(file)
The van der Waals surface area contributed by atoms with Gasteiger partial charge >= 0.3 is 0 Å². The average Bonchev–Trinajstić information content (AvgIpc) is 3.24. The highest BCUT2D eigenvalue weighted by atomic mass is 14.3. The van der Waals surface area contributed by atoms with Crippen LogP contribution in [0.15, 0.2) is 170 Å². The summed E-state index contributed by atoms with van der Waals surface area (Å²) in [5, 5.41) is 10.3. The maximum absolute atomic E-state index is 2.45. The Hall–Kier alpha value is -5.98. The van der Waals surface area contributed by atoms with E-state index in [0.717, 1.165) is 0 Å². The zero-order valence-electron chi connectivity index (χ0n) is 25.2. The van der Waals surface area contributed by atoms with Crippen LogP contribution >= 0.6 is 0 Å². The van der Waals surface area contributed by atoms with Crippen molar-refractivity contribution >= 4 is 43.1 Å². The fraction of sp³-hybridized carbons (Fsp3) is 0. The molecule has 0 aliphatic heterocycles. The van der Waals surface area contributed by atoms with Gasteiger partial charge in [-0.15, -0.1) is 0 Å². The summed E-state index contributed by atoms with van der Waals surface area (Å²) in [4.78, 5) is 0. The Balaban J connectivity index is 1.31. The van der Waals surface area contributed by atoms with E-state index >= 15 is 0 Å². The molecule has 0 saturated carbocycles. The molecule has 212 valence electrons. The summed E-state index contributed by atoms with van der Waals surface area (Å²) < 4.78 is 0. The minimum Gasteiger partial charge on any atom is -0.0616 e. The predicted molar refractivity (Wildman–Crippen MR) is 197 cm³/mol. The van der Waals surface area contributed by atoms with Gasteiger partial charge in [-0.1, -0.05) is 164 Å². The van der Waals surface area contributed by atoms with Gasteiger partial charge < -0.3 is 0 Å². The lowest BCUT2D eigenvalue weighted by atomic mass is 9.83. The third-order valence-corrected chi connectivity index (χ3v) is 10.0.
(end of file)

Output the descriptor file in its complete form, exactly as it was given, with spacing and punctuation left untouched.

The van der Waals surface area contributed by atoms with Gasteiger partial charge >= 0.3 is 0 Å². The average Bonchev–Trinajstić information content (AvgIpc) is 3.24. The highest BCUT2D eigenvalue weighted by atomic mass is 14.3. The van der Waals surface area contributed by atoms with Crippen LogP contribution in [0.15, 0.2) is 170 Å². The summed E-state index contributed by atoms with van der Waals surface area (Å²) in [5, 5.41) is 10.3. The maximum absolute atomic E-state index is 2.45. The Hall–Kier alpha value is -5.98. The van der Waals surface area contributed by atoms with E-state index in [0.717, 1.165) is 0 Å². The zero-order valence-electron chi connectivity index (χ0n) is 25.2. The van der Waals surface area contributed by atoms with Crippen LogP contribution >= 0.6 is 0 Å². The van der Waals surface area contributed by atoms with Crippen molar-refractivity contribution >= 4 is 43.1 Å². The fraction of sp³-hybridized carbons (Fsp3) is 0. The molecule has 0 aliphatic heterocycles. The van der Waals surface area contributed by atoms with Gasteiger partial charge in [-0.15, -0.1) is 0 Å². The summed E-state index contributed by atoms with van der Waals surface area (Å²) in [4.78, 5) is 0. The Balaban J connectivity index is 1.31. The van der Waals surface area contributed by atoms with E-state index >= 15 is 0 Å². The molecule has 0 saturated carbocycles. The molecule has 212 valence electrons. The summed E-state index contributed by atoms with van der Waals surface area (Å²) < 4.78 is 0. The minimum Gasteiger partial charge on any atom is -0.0616 e. The predicted molar refractivity (Wildman–Crippen MR) is 197 cm³/mol. The van der Waals surface area contributed by atoms with Gasteiger partial charge in [-0.1, -0.05) is 164 Å². The van der Waals surface area contributed by atoms with Gasteiger partial charge < -0.3 is 0 Å². The lowest BCUT2D eigenvalue weighted by atomic mass is 9.83. The third-order valence-corrected chi connectivity index (χ3v) is 10.0.